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Solo on the Diamond

Solo on the Diamond

William Forrest

SOLO ascents have been an accepted part of European mountaineering for some time. The solo climbs of Herman Buhl and Walter Bonatti are a small but significant part of modern climbing literature. But until Royal Robbins soloed El Capitan’s Muir Wall, it appeared that the prevailing attitude among American mountaineers was that it was a foolhardy and dangerous activity — always to be frowned upon. Robbins’ solo effort rocked the boat. Physically, mentally, and technically prepared for his climb, he succeeded and quite justly gained praise and approval from even the staunchest anti-soloists. Robbins’ success lent perspective. His epic ascent fostered a new solo concept — “Man is free to develop his full potential.” Apparently, this concept is the keystone of the 1970 Rocky Mountain National Park climbing regulations which, for the first time, legalized solo climbing.

Secretly, I have enjoyed solo climbing for some time. I usually prefer climbing with a partner, but sometimes I have an irresistible desire to “find” myself through the solo experience. Being alone in the mountain crucible can lend a vital, yet rational dimension to the sport. When soloing, the keen sensations experienced while climbing with a partner are intensified. Using a hold, testing a piton, choosing the route — critical moves and decisions — become super-exciting and extremely meaningful. There is an absolute premium on successful execution. And successful execution is largely a matter of preparation. Solo climbing demands the upmost in preparation.

I started to prepare for the Diamond solo as soon as I heard that it had been legalized. I was curious to see if I could do it, and wouldn’t be satisfied until I had tried. The idea of soloing one of America’s finest high-altitude walls via a new route would certainly guarantee some high adventure.

As I hiked up the Longs Peak trail toward Chasm View on the morning of July 23, I felt prepared. For weeks I had gotten myself into and out of every solo climbing situation that I could think of. My mind, body, technique and equipment were together — I felt ready to take care of myself on the wall, and planned to have some fun. But lugging my eighty-pound pack up to Chasm View wasn’t fun — at times it seemed absurd. Under the imposing wall, I thought of myself up there — alone with my big bag — and the whole scheme appeared ridiculous. That was the plan — to do it as my own thing — clean — no outside help. Because the plan was so beautifully simple, it became less ridiculous, more worth doing. I hustled my bag and body to the bivouac cave on Broadway by late afternoon.

On Friday, I climbed four pitches up the Yellow Wall route and set up a hammock bivouvac. The day’s climbing had been good for me. I knew that I was going to go ahead with the climb; I liked it. It kept me busy all the time — leading, descending, cleaning, and hauling. I worried some about the weather, it seemed too warm that night, and I was concerned about the new route ahead, but I was tired and fell asleep quickly.

Long before dawn, I was awakened by a terrible roar as an avalanche of rock cascaded down the north chimney. Sparks shot through the darkness and the mountain seemed to groan and lurch, but my anchors held and the bottom didn’t rip out of my hammock. I couldn’t get back to sleep, and I hung in the chilly breeze waiting for the beautiful sunshine.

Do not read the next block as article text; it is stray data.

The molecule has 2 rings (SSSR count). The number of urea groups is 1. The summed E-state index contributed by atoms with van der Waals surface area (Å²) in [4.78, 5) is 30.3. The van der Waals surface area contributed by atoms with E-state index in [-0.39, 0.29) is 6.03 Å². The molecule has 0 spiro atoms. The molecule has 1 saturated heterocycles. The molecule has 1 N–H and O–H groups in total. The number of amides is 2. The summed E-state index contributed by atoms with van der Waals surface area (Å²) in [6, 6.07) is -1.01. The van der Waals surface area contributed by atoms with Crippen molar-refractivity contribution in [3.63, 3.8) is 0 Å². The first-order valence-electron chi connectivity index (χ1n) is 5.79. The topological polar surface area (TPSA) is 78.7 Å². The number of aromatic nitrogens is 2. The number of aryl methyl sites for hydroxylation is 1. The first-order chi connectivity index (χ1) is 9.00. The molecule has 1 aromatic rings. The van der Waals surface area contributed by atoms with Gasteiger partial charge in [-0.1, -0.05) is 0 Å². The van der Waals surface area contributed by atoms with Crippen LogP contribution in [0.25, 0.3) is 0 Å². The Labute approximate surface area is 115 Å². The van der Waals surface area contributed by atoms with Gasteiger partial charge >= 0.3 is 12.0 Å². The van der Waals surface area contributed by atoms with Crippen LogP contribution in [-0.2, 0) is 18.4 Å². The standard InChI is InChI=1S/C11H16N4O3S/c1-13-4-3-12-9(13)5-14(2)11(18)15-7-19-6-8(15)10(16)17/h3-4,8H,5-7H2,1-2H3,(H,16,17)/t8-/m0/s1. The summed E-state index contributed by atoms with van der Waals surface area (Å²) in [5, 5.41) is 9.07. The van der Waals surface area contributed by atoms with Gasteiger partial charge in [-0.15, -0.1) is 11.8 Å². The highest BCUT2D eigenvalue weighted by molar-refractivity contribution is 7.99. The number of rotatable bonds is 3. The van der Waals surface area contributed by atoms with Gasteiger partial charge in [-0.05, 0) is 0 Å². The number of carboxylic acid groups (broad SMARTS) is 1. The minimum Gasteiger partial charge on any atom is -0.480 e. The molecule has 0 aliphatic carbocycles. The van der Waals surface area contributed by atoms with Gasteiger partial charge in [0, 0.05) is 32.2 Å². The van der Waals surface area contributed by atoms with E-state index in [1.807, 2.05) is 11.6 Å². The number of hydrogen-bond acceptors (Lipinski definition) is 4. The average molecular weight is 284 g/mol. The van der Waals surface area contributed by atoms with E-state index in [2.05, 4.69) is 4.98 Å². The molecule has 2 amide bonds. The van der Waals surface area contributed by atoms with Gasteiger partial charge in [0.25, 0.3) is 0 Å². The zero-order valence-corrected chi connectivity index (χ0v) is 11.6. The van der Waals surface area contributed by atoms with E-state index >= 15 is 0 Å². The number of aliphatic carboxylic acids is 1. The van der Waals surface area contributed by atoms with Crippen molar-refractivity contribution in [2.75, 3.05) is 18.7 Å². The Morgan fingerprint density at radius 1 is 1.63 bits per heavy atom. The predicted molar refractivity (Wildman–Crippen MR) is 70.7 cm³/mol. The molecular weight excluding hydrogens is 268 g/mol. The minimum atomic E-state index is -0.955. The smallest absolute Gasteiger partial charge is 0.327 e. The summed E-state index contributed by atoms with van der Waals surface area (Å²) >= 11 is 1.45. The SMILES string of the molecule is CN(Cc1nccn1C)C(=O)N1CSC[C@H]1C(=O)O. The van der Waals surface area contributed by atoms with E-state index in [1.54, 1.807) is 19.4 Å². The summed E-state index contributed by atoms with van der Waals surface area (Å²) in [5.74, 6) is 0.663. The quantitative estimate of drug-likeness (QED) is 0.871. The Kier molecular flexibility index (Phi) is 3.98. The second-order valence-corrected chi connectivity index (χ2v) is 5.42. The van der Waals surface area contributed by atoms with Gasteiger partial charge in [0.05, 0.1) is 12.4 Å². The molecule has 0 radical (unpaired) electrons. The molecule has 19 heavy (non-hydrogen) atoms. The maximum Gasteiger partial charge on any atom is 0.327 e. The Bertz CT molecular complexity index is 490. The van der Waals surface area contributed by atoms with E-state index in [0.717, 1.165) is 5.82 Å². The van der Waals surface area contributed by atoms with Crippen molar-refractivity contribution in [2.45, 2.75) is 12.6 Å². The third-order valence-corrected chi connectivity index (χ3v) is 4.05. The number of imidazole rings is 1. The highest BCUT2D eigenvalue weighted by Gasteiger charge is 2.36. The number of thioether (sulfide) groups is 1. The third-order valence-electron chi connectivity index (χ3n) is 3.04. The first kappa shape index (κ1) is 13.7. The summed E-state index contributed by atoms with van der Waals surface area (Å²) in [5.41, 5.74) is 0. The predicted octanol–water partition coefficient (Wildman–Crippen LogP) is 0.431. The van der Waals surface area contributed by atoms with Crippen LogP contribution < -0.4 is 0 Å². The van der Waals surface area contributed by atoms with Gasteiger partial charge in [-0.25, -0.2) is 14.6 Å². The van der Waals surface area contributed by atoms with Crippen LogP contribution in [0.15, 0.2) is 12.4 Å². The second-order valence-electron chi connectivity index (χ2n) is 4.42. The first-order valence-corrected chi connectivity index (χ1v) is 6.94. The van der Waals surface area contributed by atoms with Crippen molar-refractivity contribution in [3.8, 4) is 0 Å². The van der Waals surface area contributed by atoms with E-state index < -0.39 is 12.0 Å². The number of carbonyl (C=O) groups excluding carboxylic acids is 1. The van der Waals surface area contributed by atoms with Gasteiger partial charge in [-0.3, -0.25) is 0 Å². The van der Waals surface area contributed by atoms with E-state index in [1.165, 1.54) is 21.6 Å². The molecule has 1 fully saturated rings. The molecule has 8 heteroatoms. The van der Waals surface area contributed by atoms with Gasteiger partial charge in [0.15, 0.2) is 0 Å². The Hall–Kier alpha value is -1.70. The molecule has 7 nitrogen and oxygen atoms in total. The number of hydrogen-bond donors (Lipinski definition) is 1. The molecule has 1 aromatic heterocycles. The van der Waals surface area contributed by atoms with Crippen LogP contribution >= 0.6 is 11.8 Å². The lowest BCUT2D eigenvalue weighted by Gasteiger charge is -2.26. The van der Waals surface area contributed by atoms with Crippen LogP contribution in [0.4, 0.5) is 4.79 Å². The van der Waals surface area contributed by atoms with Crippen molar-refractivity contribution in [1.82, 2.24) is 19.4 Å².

Saturday was one of the most memorable days of my life. It started with salami and then a very exposed free traverse. It was cold and windy, but I climbed the traverse with surprising confidence and then nailed up to a very exposed belay at the base of my new route. Thirty feet of easy nailing brought me to an evil crack — too wide to jam, too narrow to chimney. I cursed, prayed, chickened out, and finally got with it and struggled. I didn’t dare lose my composure, but it was awfully awkward. I fought and flailed. That crack took my best, but once up it, I was glad it was there; it added zest to the route. Above the crux, the crack narrowed and offered fun nailing and nutting to table ledge, which I reached just before dark.

That night I was full of confidence; not even a bad storm could keep me from getting up the remaining pitches. I kept telling myself to be cautious, to keep making the right moves. The lights of the big cities on the Great Plains glittered and winked far below me as I sat on my little ledge. I was so close to turning an idea into a reality that I almost got choked up and sentimental as I made a meal of peanuts and oranges in the dark.

On Sunday morning, I climbed three pitches to the top of the Diamond. There were a few bad pins and I had to make a small pendulum to get to an exit crack, but everything went smoothly despite occasional snow flurries. As I was working up the last few vertical feet, I heard a voice. It was my climbing partner, Don Briggs. I broke my solemn rhythm and lunged for holds and then the hands of that wonderful friend who hugged me mightily. Gary Garbert, my long time desert climbing partner soon joined us. Happily united, we scrambled up the talus to the top of Longs Peak.

Summary of Statistics:

AREA: Longs Peak, Colorado.

ASCENT: First solo ascent of the Diamond Face of Longs Peak by a new route: The Forrest Finish follows first four leads of the Yellow Wall and then follows a single crack system directly to the summit of the Diamond. NCCS V, F8, A3.